I’ve commented several times about the way we measure safety. Many companies measure accumulated hours worked without incident, but injury rates, or failure rates, are the most common benchmark. We look at the number of failures of the system compared to the number of hours worked in the same time period.
This leads to a lot of interesting behavior, and too much emphasis at times on the wrong things.
For instance, when the trend in injuries starts to climb, some people go into defensive mode. They direct more and more people to look at the things that caused recent injury and remind people what to do to avoid those things. If they were playing offense, they would always be looking for the next potential situation to avoid, the next hazard to put to rest forever.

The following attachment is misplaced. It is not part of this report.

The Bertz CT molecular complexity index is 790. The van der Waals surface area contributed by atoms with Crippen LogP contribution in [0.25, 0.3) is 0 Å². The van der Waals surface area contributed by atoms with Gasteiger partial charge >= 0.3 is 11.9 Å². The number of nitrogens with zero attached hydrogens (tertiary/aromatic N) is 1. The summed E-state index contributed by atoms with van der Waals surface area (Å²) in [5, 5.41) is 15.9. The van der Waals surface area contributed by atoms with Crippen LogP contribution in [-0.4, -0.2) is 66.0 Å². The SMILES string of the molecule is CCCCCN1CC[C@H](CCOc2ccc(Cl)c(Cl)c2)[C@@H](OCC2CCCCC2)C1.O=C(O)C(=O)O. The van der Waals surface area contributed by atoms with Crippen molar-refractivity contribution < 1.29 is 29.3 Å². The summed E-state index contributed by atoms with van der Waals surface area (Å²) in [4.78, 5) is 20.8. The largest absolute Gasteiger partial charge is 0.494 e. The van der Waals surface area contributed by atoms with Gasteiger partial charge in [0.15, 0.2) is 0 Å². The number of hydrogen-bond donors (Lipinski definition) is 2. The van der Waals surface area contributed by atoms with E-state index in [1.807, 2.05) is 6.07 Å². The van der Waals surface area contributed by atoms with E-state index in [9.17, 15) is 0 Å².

When we play offense well, we “run up the score” on safe hours worked, because we are playing such good offense we can’t be stopped.
Truth is, no one has enough players to play safety defensively. You can protect only so much. You need to engage the players – your employees – in the powerful offensive skills of awareness and action.
It’s great to have an incredible goalie or an ace closer to come in and finish the game. But if the offense doesn’t score, it won’t matter. Win, you must.